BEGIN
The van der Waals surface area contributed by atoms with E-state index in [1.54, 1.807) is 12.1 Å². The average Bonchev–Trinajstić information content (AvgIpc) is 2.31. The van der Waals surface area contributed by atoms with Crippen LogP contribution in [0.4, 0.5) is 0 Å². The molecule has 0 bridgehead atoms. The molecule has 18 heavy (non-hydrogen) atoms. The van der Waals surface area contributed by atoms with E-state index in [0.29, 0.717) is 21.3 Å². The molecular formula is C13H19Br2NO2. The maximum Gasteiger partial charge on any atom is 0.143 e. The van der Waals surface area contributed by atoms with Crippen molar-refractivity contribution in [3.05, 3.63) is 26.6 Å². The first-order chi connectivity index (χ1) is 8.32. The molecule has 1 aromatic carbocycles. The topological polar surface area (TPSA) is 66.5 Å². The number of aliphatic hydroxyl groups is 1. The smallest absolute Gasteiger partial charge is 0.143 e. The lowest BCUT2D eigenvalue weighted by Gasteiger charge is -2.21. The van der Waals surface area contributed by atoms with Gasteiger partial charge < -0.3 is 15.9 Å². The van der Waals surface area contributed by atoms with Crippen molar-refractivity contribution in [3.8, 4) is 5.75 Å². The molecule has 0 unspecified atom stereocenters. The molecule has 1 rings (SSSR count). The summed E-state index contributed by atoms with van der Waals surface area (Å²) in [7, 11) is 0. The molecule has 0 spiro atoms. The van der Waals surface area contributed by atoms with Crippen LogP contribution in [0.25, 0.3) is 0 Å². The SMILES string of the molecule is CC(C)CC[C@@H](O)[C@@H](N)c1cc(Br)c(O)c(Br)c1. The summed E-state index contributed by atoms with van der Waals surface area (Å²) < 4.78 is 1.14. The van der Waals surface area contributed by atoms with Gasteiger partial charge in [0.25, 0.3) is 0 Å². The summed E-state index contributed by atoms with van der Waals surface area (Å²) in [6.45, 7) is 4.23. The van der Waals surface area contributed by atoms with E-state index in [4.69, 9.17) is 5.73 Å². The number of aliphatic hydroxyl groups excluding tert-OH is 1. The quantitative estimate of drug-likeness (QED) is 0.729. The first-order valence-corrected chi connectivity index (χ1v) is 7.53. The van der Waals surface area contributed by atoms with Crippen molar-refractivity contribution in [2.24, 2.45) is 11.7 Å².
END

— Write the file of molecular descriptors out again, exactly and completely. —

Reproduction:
The van der Waals surface area contributed by atoms with E-state index in [1.54, 1.807) is 12.1 Å². The average Bonchev–Trinajstić information content (AvgIpc) is 2.31. The van der Waals surface area contributed by atoms with Crippen LogP contribution in [0.4, 0.5) is 0 Å². The molecule has 0 bridgehead atoms. The molecule has 18 heavy (non-hydrogen) atoms. The van der Waals surface area contributed by atoms with E-state index in [0.29, 0.717) is 21.3 Å². The molecular formula is C13H19Br2NO2. The maximum Gasteiger partial charge on any atom is 0.143 e. The van der Waals surface area contributed by atoms with Crippen molar-refractivity contribution in [3.05, 3.63) is 26.6 Å². The first-order chi connectivity index (χ1) is 8.32. The molecule has 1 aromatic carbocycles. The topological polar surface area (TPSA) is 66.5 Å². The number of aliphatic hydroxyl groups is 1. The smallest absolute Gasteiger partial charge is 0.143 e. The lowest BCUT2D eigenvalue weighted by Gasteiger charge is -2.21. The van der Waals surface area contributed by atoms with Gasteiger partial charge < -0.3 is 15.9 Å². The van der Waals surface area contributed by atoms with Crippen molar-refractivity contribution in [3.8, 4) is 5.75 Å². The molecule has 0 unspecified atom stereocenters. The molecule has 1 rings (SSSR count). The summed E-state index contributed by atoms with van der Waals surface area (Å²) in [7, 11) is 0. The molecule has 0 spiro atoms. The van der Waals surface area contributed by atoms with Crippen LogP contribution in [0.25, 0.3) is 0 Å². The SMILES string of the molecule is CC(C)CC[C@@H](O)[C@@H](N)c1cc(Br)c(O)c(Br)c1. The summed E-state index contributed by atoms with van der Waals surface area (Å²) < 4.78 is 1.14. The van der Waals surface area contributed by atoms with Gasteiger partial charge in [0.25, 0.3) is 0 Å². The summed E-state index contributed by atoms with van der Waals surface area (Å²) in [6.45, 7) is 4.23. The van der Waals surface area contributed by atoms with E-state index in [4.69, 9.17) is 5.73 Å². The number of aliphatic hydroxyl groups excluding tert-OH is 1. The quantitative estimate of drug-likeness (QED) is 0.729. The first-order valence-corrected chi connectivity index (χ1v) is 7.53. The van der Waals surface area contributed by atoms with Crippen molar-refractivity contribution in [2.24, 2.45) is 11.7 Å².